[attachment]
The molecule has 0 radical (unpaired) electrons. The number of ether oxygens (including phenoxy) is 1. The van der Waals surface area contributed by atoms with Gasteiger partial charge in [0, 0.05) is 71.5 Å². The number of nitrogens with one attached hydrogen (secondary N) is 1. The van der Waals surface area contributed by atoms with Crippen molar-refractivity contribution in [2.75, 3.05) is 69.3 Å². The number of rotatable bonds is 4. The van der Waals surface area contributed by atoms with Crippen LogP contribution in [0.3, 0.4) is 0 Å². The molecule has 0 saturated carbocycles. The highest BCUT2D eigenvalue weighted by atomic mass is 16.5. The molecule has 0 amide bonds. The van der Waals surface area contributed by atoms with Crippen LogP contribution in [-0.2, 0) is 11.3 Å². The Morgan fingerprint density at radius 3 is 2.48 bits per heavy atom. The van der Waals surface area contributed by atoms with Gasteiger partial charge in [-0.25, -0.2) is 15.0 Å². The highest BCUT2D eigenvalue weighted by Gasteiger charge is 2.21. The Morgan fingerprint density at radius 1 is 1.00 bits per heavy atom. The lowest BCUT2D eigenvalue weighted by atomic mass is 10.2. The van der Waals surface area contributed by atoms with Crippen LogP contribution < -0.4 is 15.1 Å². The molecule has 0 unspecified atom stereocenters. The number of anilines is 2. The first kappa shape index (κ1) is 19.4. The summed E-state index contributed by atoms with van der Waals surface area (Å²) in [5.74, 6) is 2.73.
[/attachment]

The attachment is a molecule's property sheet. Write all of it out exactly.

The molecule has 0 radical (unpaired) electrons. The number of ether oxygens (including phenoxy) is 1. The van der Waals surface area contributed by atoms with Gasteiger partial charge in [0, 0.05) is 71.5 Å². The number of nitrogens with one attached hydrogen (secondary N) is 1. The van der Waals surface area contributed by atoms with Crippen molar-refractivity contribution in [2.75, 3.05) is 69.3 Å². The number of rotatable bonds is 4. The van der Waals surface area contributed by atoms with Crippen LogP contribution in [0.3, 0.4) is 0 Å². The molecule has 0 saturated carbocycles. The highest BCUT2D eigenvalue weighted by atomic mass is 16.5. The molecule has 0 amide bonds. The van der Waals surface area contributed by atoms with Crippen LogP contribution in [-0.2, 0) is 11.3 Å². The Morgan fingerprint density at radius 3 is 2.48 bits per heavy atom. The van der Waals surface area contributed by atoms with Gasteiger partial charge in [-0.25, -0.2) is 15.0 Å². The highest BCUT2D eigenvalue weighted by Gasteiger charge is 2.21. The Morgan fingerprint density at radius 1 is 1.00 bits per heavy atom. The lowest BCUT2D eigenvalue weighted by atomic mass is 10.2. The van der Waals surface area contributed by atoms with Crippen LogP contribution < -0.4 is 15.1 Å². The molecule has 0 unspecified atom stereocenters. The number of anilines is 2. The first kappa shape index (κ1) is 19.4. The summed E-state index contributed by atoms with van der Waals surface area (Å²) in [5.74, 6) is 2.73.